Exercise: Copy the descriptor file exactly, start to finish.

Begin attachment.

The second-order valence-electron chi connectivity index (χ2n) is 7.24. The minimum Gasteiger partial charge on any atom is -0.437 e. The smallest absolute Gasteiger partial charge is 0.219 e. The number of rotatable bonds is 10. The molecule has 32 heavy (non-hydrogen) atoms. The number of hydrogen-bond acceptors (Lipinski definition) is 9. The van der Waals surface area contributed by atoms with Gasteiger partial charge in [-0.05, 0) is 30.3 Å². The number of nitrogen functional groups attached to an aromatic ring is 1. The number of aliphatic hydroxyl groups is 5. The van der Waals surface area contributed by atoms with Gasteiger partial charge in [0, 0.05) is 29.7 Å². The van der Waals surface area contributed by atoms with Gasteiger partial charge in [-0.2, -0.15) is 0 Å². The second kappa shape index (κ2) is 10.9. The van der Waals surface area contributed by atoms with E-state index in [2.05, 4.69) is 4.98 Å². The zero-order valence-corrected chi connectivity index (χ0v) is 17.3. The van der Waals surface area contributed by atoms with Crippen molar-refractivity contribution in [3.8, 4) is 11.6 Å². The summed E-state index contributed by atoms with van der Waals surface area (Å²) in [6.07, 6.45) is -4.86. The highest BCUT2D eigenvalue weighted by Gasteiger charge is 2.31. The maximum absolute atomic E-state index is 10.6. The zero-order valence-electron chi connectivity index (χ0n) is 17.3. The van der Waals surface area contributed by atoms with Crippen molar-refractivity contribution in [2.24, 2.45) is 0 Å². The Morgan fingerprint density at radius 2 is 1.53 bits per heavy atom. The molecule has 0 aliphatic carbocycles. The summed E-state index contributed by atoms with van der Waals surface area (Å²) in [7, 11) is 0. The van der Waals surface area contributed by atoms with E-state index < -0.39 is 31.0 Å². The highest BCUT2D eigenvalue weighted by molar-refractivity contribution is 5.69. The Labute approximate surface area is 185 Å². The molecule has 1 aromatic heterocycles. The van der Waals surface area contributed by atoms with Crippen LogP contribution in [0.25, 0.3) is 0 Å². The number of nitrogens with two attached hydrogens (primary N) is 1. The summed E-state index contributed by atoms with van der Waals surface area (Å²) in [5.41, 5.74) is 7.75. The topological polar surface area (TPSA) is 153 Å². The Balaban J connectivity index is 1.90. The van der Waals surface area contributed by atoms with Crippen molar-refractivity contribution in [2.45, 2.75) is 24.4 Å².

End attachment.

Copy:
The second-order valence-electron chi connectivity index (χ2n) is 7.24. The minimum Gasteiger partial charge on any atom is -0.437 e. The smallest absolute Gasteiger partial charge is 0.219 e. The number of rotatable bonds is 10. The molecule has 32 heavy (non-hydrogen) atoms. The number of hydrogen-bond acceptors (Lipinski definition) is 9. The van der Waals surface area contributed by atoms with Gasteiger partial charge in [-0.05, 0) is 30.3 Å². The number of nitrogen functional groups attached to an aromatic ring is 1. The number of aliphatic hydroxyl groups is 5. The van der Waals surface area contributed by atoms with Gasteiger partial charge in [0, 0.05) is 29.7 Å². The van der Waals surface area contributed by atoms with Gasteiger partial charge in [-0.2, -0.15) is 0 Å². The second kappa shape index (κ2) is 10.9. The van der Waals surface area contributed by atoms with E-state index in [2.05, 4.69) is 4.98 Å². The zero-order valence-corrected chi connectivity index (χ0v) is 17.3. The van der Waals surface area contributed by atoms with Crippen molar-refractivity contribution in [3.8, 4) is 11.6 Å². The summed E-state index contributed by atoms with van der Waals surface area (Å²) in [6.07, 6.45) is -4.86. The highest BCUT2D eigenvalue weighted by Gasteiger charge is 2.31. The maximum absolute atomic E-state index is 10.6. The zero-order valence-electron chi connectivity index (χ0n) is 17.3. The van der Waals surface area contributed by atoms with Crippen molar-refractivity contribution in [2.24, 2.45) is 0 Å². The Morgan fingerprint density at radius 2 is 1.53 bits per heavy atom. The molecule has 0 aliphatic carbocycles. The summed E-state index contributed by atoms with van der Waals surface area (Å²) in [7, 11) is 0. The van der Waals surface area contributed by atoms with E-state index < -0.39 is 31.0 Å². The highest BCUT2D eigenvalue weighted by molar-refractivity contribution is 5.69. The Labute approximate surface area is 185 Å². The molecule has 1 aromatic heterocycles. The van der Waals surface area contributed by atoms with Crippen LogP contribution in [0.25, 0.3) is 0 Å². The number of nitrogens with two attached hydrogens (primary N) is 1. The summed E-state index contributed by atoms with van der Waals surface area (Å²) in [5.41, 5.74) is 7.75. The topological polar surface area (TPSA) is 153 Å². The Balaban J connectivity index is 1.90. The van der Waals surface area contributed by atoms with Crippen molar-refractivity contribution in [2.45, 2.75) is 24.4 Å².